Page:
Believing What You Wish

SquareApple_smIn the past week three clients arrived with the same issue.  In each case the person felt discounted by a group of people, got angry, and let the people know.  Expressing anger allowed them to demand to be heard, an improvement over saying nothing, yet it didn’t satisfy any one of them because the targets of their anger didn’t respond how the person wished.  I assisted each client from their soul’s perspective in their individual Akashic Records but the common theme provoked me to investigate it further.

Although one case involved the client’s employees and the other two related to family members, each person’s “I won’t be marginalized” anger started with expecting people to behave out of character.  We usually know what behaviors to expect since people tend to behave fairly consistently over time.  Your anger may flare up when people don’t behave as you think they “should,” even when the preferred behavior wouldn’t be consistent with what you know about them.  If you expect people to be who they are, you won’t find yourself flying into a rage when they do what they normally do instead of what you wish they would do.  For example, if you’ve repeatedly asked your parents for money and they consistently decline, chances are the next time you ask they’ll say no.  Would it be nice to have generous parents?  Absolutely.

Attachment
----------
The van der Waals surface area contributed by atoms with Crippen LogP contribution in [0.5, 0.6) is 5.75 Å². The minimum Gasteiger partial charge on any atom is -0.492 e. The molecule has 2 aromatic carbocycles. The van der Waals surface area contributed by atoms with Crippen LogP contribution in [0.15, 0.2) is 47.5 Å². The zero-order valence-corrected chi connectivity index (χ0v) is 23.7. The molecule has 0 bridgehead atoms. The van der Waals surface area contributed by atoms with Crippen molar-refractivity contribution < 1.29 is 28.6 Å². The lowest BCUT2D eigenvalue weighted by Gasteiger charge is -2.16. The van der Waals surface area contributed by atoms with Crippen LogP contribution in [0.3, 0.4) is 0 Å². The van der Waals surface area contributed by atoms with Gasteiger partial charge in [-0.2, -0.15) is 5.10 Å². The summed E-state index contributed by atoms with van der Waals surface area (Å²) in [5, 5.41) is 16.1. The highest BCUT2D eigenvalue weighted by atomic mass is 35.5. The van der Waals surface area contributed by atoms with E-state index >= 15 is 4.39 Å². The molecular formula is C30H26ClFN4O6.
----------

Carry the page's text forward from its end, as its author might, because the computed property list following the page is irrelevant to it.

Knowing how the people in your life usually behave doesn’t mean you accept unacceptable behavior.  It means you go in clear-sighted and aware of likely outcomes.  If you need to set boundaries, you do so.  If you need to request a change, you do.  If you need to remove yourself from the situation, by all means take care of yourself.  Otherwise bear in mind people tend to change slowly, if at all, and you get to choose how you approach your relationships knowing what you know about each person.  Giving people room to be themselves, however messy or annoying they might seem in the moment, also frees you to be who you are.  This situation reflects a primary theme of the records, namely how everyone is fundamentally good, even the people currently provoking you to anger.  Strangely liberating for you and for them!


  1. Just working on this with one of my new clients. So thanks, again, Christy. Rosenberg who wrote Nonviolent Communication – says that it is important to accept that that other person is doing the best they can. When I read that, I wanted to say – OH SURE! But it’s true.


    • Yes, Janet, the concept of everyone doing the best they can comes up repeatedly in the records. I find it helpful to frame it as “the best they can in any given moment,” it doesn’t mean it’s their all-time highest potential best in the absence of current stressors. I’m glad this post resonated and thanks for your comment!


  2. This is so wonderful and timely for me to hear, Christy. I particularly appreciate your words of “I won’t be marginalized” anger. It says so much and provides direct access to core beliefs and helping any of understand the source of our anger, whatever the details of the circumstance might be.
    Thank you for sharing such great insight.


    • Tricia, thank you for your continued interest and your comment. I’m glad to know of the post’s timeliness for you! “Marginalized” was my working title for the post so I love knowing the phrase spoke to you.

      Anger is a tricky beast with many disguises. Leveraging our awareness around how we create our own reality helps us tame the beast. 🙂


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